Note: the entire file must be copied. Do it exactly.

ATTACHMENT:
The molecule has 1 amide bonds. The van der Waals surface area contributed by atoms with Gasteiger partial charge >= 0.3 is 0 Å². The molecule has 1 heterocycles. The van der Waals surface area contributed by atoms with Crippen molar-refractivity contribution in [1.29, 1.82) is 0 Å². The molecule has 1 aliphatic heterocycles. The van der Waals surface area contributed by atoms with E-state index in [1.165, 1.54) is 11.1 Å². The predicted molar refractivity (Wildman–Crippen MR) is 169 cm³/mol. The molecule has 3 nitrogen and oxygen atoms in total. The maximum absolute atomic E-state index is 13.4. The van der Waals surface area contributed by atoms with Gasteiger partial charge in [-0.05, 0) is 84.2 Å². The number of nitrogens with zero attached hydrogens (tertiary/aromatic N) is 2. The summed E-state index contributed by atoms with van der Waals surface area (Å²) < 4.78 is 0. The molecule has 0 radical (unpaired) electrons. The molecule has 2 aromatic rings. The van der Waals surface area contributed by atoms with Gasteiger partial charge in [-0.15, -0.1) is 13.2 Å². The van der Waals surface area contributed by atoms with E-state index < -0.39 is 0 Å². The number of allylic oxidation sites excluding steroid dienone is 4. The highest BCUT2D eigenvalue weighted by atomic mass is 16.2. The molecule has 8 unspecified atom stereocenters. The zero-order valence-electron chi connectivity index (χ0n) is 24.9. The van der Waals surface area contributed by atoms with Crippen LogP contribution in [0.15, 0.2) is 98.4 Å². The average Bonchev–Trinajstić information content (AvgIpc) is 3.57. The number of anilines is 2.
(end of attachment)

The molecule has 1 amide bonds. The van der Waals surface area contributed by atoms with Gasteiger partial charge >= 0.3 is 0 Å². The molecule has 1 heterocycles. The van der Waals surface area contributed by atoms with Crippen molar-refractivity contribution in [1.29, 1.82) is 0 Å². The molecule has 1 aliphatic heterocycles. The van der Waals surface area contributed by atoms with E-state index in [1.165, 1.54) is 11.1 Å². The predicted molar refractivity (Wildman–Crippen MR) is 169 cm³/mol. The molecule has 3 nitrogen and oxygen atoms in total. The maximum absolute atomic E-state index is 13.4. The van der Waals surface area contributed by atoms with Gasteiger partial charge in [-0.05, 0) is 84.2 Å². The number of nitrogens with zero attached hydrogens (tertiary/aromatic N) is 2. The summed E-state index contributed by atoms with van der Waals surface area (Å²) < 4.78 is 0. The molecule has 0 radical (unpaired) electrons. The molecule has 2 aromatic rings. The van der Waals surface area contributed by atoms with Gasteiger partial charge in [-0.15, -0.1) is 13.2 Å². The van der Waals surface area contributed by atoms with E-state index < -0.39 is 0 Å². The number of allylic oxidation sites excluding steroid dienone is 4. The highest BCUT2D eigenvalue weighted by atomic mass is 16.2. The molecule has 8 unspecified atom stereocenters. The zero-order valence-electron chi connectivity index (χ0n) is 24.9. The van der Waals surface area contributed by atoms with Crippen LogP contribution in [0.15, 0.2) is 98.4 Å². The average Bonchev–Trinajstić information content (AvgIpc) is 3.57. The number of anilines is 2.